In the early 18th Century the Short family were scientific instrument makers in the south side of Edinburgh. In 1776 their son Thomas leased land on Calton Hill and built a ‘Gothic House’ to house his optical instruments and very fine telescopes, charging admission to see them. He died in 1788.
In 1827, Maria Theresa Short returned to Edinburgh from the West Indies claiming to be Thomas’s daughter. She wished to claim his ‘Great Telescope’ for her inheritance. There was strong competition from other parties, but Maria received the telescope and set up a ‘Popular Observatory’ in 1835, housed in a wooden and stone building next to the National Monument on Calton Hill. She exhibited many scientific instruments and kept her Observatory open till 9pm each evening.
In a leaflet from this period, solar microscopes and achromatic telescopes were regularly included as part of optical exhibitions. One typical show at Short's observatory in Edinburgh promised to show the eye of a fly 'magnified into an expanse of 12 feet, each of its many hundred pupils assuming the size of a human eye'
In the early 1850’s, Maria bought a tenement which had once
been the townhouse of the old Laird of Cockpen. She then installed a camera obscura on top of it and exhibitions calling it Short’s Observatory (see image left) and Museum of Science and Art.
In 1892, Patrick Geddes, a famous town planner and sociologist, bought the Tower in a public auction. He re-named it the Outlook Tower because he wanted to change people’s outlook. Geddes used the camera obscura to change the way people looked at life and the interaction between town and country.
Although best known as the founder of modern town planning, Geddes’ background was in biology and sociology. Geddes lived in the New Town, like most reasonably affluent people at the time, however he wanted to improve slum conditions in the Old Town, and so he moved to James Court near to the Camera Obscura and improved its appearance, whitewashing the dull walls and introducing plants. He created the first University ‘halls of residence’ at Milne’s Court, setting it up as an idealistic, self managing community with the mission not just to live there, but to influence those around.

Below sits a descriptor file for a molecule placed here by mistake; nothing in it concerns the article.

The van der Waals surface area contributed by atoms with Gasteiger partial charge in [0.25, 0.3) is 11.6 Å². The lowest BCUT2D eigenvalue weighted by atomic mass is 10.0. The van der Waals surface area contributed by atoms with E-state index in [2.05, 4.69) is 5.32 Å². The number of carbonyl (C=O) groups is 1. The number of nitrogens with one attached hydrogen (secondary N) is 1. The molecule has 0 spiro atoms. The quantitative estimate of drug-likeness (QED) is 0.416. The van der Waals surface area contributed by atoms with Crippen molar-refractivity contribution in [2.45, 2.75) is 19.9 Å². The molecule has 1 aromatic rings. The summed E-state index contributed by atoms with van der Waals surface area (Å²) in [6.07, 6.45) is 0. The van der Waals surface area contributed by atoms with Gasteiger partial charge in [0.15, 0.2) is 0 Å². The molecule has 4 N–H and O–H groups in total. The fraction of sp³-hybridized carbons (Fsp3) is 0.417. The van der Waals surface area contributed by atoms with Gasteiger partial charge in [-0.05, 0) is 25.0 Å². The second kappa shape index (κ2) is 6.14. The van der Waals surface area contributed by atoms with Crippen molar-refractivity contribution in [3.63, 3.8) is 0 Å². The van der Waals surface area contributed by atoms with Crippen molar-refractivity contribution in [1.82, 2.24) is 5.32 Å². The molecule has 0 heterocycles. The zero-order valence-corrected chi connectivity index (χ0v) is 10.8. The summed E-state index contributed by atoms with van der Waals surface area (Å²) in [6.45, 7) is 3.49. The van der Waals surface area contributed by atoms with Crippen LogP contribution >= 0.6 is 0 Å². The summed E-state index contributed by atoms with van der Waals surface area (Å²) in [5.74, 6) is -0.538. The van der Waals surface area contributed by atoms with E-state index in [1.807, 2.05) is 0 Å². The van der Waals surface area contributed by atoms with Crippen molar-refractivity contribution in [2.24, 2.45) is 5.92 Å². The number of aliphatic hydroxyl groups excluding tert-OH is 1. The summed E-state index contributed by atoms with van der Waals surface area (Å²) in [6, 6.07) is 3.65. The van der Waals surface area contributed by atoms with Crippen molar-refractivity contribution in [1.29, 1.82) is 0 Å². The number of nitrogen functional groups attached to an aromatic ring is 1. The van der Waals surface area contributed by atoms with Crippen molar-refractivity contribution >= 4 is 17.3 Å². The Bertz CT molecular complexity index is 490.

Geddes and the Outlook Tower
In 1892, Geddes bought the Tower in a public auction, naming it the ‘Outlook Tower’ because he wanted to change people’s outlook. When taking tours, Geddes would first rush people up the original turnpike stair (currently our escape stair), all the way to the top. After the quick climb, with blood rushing to their heads, visitors were shown the Camera Obscura. Geddes used the Camera to show them ‘life’ as a whole and the relationship between the town and the countryside all around the town.
In the foyer outside the Camera were different coloured stained glass windows with subjects such as ‘botany’, ’zoology’ etc. Geddes wanted to stop people seeing life only through their own interest, or one colour window, but to grasp the wholeness and interdependency of life. The Camera showed the reality - all colours together. After seeing the Camera Obscura, visitors sat in a darkened meditation room - the inlook room - to internalise what they had learned, making it their own. Then visitors went down through the Tower - through the ‘Edinburgh Room’, then down through exhibitions about Scotland, Language, Europe and finally the World.
Later Geddes went to India, the Tower lost its ‘enchanter’, and the place became less of a hive of intellectual debate. However Geddes’ ideas live on and are still popular today, all around the world.